Specialized training and curriculum in Integrated Behavioral Health
Through federal funding provided by the U.S. Department of Health and Human Services’ Health Resources and Services Administration (HRSA), we are offering a limited number of stipends and other financial incentives, to graduate students committed to working within rural northern Minnesota and with an emphasis on Integrated Behavioral Health (IBH).
HRSA Grant benefits
Beginning in the 2017-18 academic year, selected students will receive the following during their Field II placement:
- $10,000 stipend
- Some mileage reimbursement
- Financial assistance with licensure
- Other financial incentives
Eligibility, criteria and preference
Any accepted St. Scholastica student, who believes he or she meets the criteria listed below, is welcome to apply for the ROBUST Specialization or attend an information session.
- Accepted MSW students (includes Advanced Standing) who are in or entering their final year of the program and are in good academic standing
- Current students who will be completing a clinical field placement that meets the criteria for integrated behavioral health and provides interprofessional learning experiences (learning experiences among a group of individuals from two or more professions)
- All stipend recipients must be U.S. citizens, noncitizen nationals or foreign nationals who have a visa permitting permanent residence in the U.S. (Temporary or student visas are ineligible.)
Students will receive special preferences for stipends if they are:
- A member of an underrepresented and underserved group, bilingual or a veteran
- Currently living and working in a rural area or with underserved populations
- Committed to working with rural/underserved populations after graduation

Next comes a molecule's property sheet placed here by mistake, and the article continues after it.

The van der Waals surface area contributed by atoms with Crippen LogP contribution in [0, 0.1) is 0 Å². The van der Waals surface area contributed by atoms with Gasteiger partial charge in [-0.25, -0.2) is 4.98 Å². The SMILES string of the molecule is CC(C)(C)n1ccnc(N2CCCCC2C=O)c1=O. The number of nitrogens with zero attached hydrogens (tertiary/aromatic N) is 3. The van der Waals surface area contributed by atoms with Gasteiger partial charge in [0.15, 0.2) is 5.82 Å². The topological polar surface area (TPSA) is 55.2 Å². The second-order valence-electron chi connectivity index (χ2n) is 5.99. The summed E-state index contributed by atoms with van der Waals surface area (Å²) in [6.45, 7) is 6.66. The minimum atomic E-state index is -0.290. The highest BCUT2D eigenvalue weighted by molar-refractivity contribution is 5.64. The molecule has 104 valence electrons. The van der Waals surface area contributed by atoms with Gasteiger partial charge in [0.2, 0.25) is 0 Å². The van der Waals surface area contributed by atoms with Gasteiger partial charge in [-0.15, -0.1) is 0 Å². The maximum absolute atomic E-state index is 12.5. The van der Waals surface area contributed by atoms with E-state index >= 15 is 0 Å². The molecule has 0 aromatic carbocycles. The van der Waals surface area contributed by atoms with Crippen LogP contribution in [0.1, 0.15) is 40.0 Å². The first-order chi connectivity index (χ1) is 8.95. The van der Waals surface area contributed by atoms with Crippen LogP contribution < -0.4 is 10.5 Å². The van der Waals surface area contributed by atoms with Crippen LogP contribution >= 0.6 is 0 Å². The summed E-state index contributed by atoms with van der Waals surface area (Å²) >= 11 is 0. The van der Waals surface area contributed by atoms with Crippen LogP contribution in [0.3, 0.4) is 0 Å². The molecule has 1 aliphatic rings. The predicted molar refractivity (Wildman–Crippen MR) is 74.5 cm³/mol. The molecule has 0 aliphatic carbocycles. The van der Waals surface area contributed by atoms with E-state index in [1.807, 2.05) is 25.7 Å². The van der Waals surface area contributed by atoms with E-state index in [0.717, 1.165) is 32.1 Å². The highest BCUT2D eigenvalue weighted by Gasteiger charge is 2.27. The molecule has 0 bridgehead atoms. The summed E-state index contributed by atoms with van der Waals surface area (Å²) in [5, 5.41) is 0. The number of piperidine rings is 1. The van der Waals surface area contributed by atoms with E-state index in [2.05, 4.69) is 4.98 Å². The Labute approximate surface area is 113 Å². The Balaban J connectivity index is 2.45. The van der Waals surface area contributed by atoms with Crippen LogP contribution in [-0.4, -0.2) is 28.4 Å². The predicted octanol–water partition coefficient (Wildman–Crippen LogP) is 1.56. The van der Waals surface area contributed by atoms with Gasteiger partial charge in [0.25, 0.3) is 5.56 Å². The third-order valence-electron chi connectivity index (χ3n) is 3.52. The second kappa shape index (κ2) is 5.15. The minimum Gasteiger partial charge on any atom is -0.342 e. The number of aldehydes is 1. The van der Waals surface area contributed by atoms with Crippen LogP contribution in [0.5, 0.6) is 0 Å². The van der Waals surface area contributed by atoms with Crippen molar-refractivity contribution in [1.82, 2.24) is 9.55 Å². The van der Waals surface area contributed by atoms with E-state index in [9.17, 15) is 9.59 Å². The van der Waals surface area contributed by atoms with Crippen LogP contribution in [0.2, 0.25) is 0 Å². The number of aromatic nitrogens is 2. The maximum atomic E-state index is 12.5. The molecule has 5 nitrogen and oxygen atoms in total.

Preference will be given for clinical field placements that meet the following criteria:
- A placement that includes a focus on prevention and clinical intervention and treatment for those who are considered at risk
- A placement in which the student works with multilingual and multicultural populations
The MSW program at CSS uses a competency-based model of instruction and assessment. MSW classes in the ROBUST specialization include advanced practice social work measurable learning objectives and outcomes that include interprofessional communication; collaboration and teamwork; screening and assessment, intervention, cultural awareness and adaptation; practice-based learning and quality improvement; and the use of informatics with an interdisciplinary approach. The following curriculum components and measures will be used to evaluate student performance in the ROBUST Specialization.
- Integrated Behavioral Health (IBH) Elective Credits
Students complete a 4 credit Integrated Behavioral Health elective course in the fall semester.
- Advanced Policy IBH Focus Course Component
Students complete a course assignment in the SWK 6400 Advanced Policy, Services, and Community Practice course with a focus on Integrated Behavioral Health.
- Prep for Field II and Field Practicum II
Field courses prepare and facilitate the practicum experience. Seminar class sessions are held throughout the fall and spring semesters. These courses are offered in both on-line and face-to-face instruction formats.
- Six IBH Focused Workshops
Various workshops focusing on IBH with a cultural component are offered throughout fall and spring semesters. The presentation formats are on-line (both synchronous and asynchronous) and face-to-face.
- Practice Evaluation II Section
As a part of a practice evaluation course, students complete a recorded mock simulation experience focused on interprofessional communication with other healthcare disciplines at CSS.
- IBH Specialization Seminars
On-line seminars are focused on career development and other various topics related to IBH and the ROBUST Specialization. One seminar includes a poster presentation on IBH evidenced-based treatment approaches.
June 1 for 2018-2019 cohorts
This project is supported by the Health Resources and Services Administration (HRSA) of the U.S. Department of Health and Human Services (HHS) under grant number M01HP31293 and the title of Behavioral Health Workforce Education and Training (BHWET) Program for four years. This information or content and conclusions are those of the author and should not be construed as the official position or policy of, nor should any endorsements be inferred by HRSA, HHS or the U.S. Government.